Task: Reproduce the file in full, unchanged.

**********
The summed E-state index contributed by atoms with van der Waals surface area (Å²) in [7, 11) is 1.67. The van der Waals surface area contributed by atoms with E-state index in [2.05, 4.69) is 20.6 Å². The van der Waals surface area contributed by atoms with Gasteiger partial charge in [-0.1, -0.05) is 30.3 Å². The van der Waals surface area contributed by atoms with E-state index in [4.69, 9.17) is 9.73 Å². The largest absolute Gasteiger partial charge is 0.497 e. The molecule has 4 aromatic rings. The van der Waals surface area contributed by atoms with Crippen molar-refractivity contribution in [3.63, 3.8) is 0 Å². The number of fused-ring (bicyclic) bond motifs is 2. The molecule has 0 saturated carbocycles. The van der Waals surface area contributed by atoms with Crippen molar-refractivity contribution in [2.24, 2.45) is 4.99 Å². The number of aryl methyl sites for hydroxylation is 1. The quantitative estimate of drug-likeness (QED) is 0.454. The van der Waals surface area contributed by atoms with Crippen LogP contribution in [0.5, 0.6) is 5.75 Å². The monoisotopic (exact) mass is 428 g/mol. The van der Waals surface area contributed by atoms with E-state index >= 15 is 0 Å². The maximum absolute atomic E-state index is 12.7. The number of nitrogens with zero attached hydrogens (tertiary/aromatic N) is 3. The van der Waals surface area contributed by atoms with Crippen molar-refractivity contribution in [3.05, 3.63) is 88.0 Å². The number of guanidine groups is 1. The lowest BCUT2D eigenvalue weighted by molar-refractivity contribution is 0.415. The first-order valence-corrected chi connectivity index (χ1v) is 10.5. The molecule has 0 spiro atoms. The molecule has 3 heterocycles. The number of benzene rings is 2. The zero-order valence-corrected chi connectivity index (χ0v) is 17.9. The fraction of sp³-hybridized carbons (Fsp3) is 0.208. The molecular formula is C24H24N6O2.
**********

The summed E-state index contributed by atoms with van der Waals surface area (Å²) in [7, 11) is 1.67. The van der Waals surface area contributed by atoms with E-state index in [2.05, 4.69) is 20.6 Å². The van der Waals surface area contributed by atoms with Gasteiger partial charge in [-0.1, -0.05) is 30.3 Å². The van der Waals surface area contributed by atoms with E-state index in [4.69, 9.17) is 9.73 Å². The largest absolute Gasteiger partial charge is 0.497 e. The molecule has 4 aromatic rings. The van der Waals surface area contributed by atoms with Crippen molar-refractivity contribution in [3.63, 3.8) is 0 Å². The number of fused-ring (bicyclic) bond motifs is 2. The molecule has 0 saturated carbocycles. The van der Waals surface area contributed by atoms with Crippen molar-refractivity contribution in [2.24, 2.45) is 4.99 Å². The number of aryl methyl sites for hydroxylation is 1. The quantitative estimate of drug-likeness (QED) is 0.454. The van der Waals surface area contributed by atoms with Crippen LogP contribution in [0.5, 0.6) is 5.75 Å². The monoisotopic (exact) mass is 428 g/mol. The van der Waals surface area contributed by atoms with E-state index >= 15 is 0 Å². The maximum absolute atomic E-state index is 12.7. The number of nitrogens with zero attached hydrogens (tertiary/aromatic N) is 3. The van der Waals surface area contributed by atoms with Crippen molar-refractivity contribution in [3.05, 3.63) is 88.0 Å². The number of guanidine groups is 1. The lowest BCUT2D eigenvalue weighted by molar-refractivity contribution is 0.415. The first-order valence-corrected chi connectivity index (χ1v) is 10.5. The molecule has 0 spiro atoms. The molecule has 3 heterocycles. The number of benzene rings is 2. The zero-order valence-corrected chi connectivity index (χ0v) is 17.9. The fraction of sp³-hybridized carbons (Fsp3) is 0.208. The molecular formula is C24H24N6O2.